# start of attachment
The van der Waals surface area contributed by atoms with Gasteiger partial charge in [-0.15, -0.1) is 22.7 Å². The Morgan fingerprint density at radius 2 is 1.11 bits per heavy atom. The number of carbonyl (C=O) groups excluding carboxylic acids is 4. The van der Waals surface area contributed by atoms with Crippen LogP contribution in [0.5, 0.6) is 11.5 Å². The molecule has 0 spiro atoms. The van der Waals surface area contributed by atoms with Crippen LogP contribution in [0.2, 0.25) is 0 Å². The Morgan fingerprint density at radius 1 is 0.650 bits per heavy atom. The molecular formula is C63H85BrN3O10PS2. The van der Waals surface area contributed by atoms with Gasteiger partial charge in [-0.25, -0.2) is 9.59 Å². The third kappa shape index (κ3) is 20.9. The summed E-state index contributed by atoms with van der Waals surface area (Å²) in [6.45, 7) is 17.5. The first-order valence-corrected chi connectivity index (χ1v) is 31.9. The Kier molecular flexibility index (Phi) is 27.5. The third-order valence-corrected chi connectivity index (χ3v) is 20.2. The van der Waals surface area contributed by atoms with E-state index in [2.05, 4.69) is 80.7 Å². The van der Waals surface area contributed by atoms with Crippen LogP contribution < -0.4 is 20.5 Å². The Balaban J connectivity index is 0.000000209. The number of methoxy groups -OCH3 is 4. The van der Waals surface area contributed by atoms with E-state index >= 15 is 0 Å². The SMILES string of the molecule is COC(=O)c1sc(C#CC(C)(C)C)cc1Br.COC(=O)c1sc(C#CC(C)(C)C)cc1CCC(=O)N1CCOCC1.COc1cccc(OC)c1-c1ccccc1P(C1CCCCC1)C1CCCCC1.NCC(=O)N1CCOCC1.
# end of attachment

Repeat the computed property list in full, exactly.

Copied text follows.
The van der Waals surface area contributed by atoms with Gasteiger partial charge in [-0.15, -0.1) is 22.7 Å². The Morgan fingerprint density at radius 2 is 1.11 bits per heavy atom. The number of carbonyl (C=O) groups excluding carboxylic acids is 4. The van der Waals surface area contributed by atoms with Crippen LogP contribution in [0.5, 0.6) is 11.5 Å². The molecule has 0 spiro atoms. The van der Waals surface area contributed by atoms with Crippen LogP contribution in [0.2, 0.25) is 0 Å². The Morgan fingerprint density at radius 1 is 0.650 bits per heavy atom. The molecular formula is C63H85BrN3O10PS2. The van der Waals surface area contributed by atoms with Gasteiger partial charge in [-0.25, -0.2) is 9.59 Å². The third kappa shape index (κ3) is 20.9. The summed E-state index contributed by atoms with van der Waals surface area (Å²) in [6.45, 7) is 17.5. The first-order valence-corrected chi connectivity index (χ1v) is 31.9. The Kier molecular flexibility index (Phi) is 27.5. The third-order valence-corrected chi connectivity index (χ3v) is 20.2. The van der Waals surface area contributed by atoms with E-state index in [2.05, 4.69) is 80.7 Å². The van der Waals surface area contributed by atoms with Crippen LogP contribution < -0.4 is 20.5 Å². The Balaban J connectivity index is 0.000000209. The number of methoxy groups -OCH3 is 4. The van der Waals surface area contributed by atoms with E-state index >= 15 is 0 Å². The SMILES string of the molecule is COC(=O)c1sc(C#CC(C)(C)C)cc1Br.COC(=O)c1sc(C#CC(C)(C)C)cc1CCC(=O)N1CCOCC1.COc1cccc(OC)c1-c1ccccc1P(C1CCCCC1)C1CCCCC1.NCC(=O)N1CCOCC1.